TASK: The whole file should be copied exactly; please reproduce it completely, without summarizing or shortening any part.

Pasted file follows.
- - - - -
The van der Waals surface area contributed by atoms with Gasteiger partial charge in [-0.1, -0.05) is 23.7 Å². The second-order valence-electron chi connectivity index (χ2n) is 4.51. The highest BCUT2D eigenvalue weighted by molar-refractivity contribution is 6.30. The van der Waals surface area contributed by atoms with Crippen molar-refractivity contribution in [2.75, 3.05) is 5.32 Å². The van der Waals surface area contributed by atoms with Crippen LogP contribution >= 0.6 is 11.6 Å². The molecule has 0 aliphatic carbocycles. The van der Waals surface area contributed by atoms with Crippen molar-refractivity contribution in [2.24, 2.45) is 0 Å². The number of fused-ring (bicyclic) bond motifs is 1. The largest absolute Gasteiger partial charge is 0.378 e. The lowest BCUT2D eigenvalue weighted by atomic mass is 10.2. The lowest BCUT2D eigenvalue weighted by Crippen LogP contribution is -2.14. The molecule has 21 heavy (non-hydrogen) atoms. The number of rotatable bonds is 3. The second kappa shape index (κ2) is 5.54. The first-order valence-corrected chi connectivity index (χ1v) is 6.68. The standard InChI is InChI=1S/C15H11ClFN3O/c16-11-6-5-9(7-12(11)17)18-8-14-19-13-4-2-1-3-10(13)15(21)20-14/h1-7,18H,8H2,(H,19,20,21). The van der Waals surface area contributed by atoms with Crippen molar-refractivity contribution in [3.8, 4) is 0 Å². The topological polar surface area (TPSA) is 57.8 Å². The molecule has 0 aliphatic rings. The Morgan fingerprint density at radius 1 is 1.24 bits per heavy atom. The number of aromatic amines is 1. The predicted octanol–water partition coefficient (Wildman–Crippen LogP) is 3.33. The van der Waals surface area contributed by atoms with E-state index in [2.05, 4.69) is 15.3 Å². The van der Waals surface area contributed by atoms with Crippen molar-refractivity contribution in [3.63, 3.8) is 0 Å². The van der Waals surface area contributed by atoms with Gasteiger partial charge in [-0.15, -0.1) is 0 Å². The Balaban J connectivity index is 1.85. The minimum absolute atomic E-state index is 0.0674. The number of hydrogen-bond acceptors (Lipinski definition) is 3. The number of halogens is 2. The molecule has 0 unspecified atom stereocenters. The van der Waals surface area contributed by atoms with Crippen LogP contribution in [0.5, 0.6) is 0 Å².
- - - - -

The van der Waals surface area contributed by atoms with Gasteiger partial charge in [-0.1, -0.05) is 23.7 Å². The second-order valence-electron chi connectivity index (χ2n) is 4.51. The highest BCUT2D eigenvalue weighted by molar-refractivity contribution is 6.30. The van der Waals surface area contributed by atoms with Crippen molar-refractivity contribution in [2.75, 3.05) is 5.32 Å². The van der Waals surface area contributed by atoms with Crippen LogP contribution >= 0.6 is 11.6 Å². The molecule has 0 aliphatic carbocycles. The van der Waals surface area contributed by atoms with Crippen molar-refractivity contribution in [2.24, 2.45) is 0 Å². The number of fused-ring (bicyclic) bond motifs is 1. The largest absolute Gasteiger partial charge is 0.378 e. The lowest BCUT2D eigenvalue weighted by atomic mass is 10.2. The lowest BCUT2D eigenvalue weighted by Crippen LogP contribution is -2.14. The molecule has 21 heavy (non-hydrogen) atoms. The number of rotatable bonds is 3. The second kappa shape index (κ2) is 5.54. The first-order valence-corrected chi connectivity index (χ1v) is 6.68. The standard InChI is InChI=1S/C15H11ClFN3O/c16-11-6-5-9(7-12(11)17)18-8-14-19-13-4-2-1-3-10(13)15(21)20-14/h1-7,18H,8H2,(H,19,20,21). The van der Waals surface area contributed by atoms with Crippen molar-refractivity contribution in [3.8, 4) is 0 Å². The topological polar surface area (TPSA) is 57.8 Å². The molecule has 0 aliphatic rings. The Morgan fingerprint density at radius 1 is 1.24 bits per heavy atom. The number of aromatic amines is 1. The predicted octanol–water partition coefficient (Wildman–Crippen LogP) is 3.33. The van der Waals surface area contributed by atoms with E-state index in [2.05, 4.69) is 15.3 Å². The van der Waals surface area contributed by atoms with Crippen molar-refractivity contribution in [3.63, 3.8) is 0 Å². The van der Waals surface area contributed by atoms with Gasteiger partial charge in [-0.15, -0.1) is 0 Å². The Balaban J connectivity index is 1.85. The minimum absolute atomic E-state index is 0.0674. The number of hydrogen-bond acceptors (Lipinski definition) is 3. The number of halogens is 2. The molecule has 0 unspecified atom stereocenters. The van der Waals surface area contributed by atoms with Crippen LogP contribution in [0.5, 0.6) is 0 Å².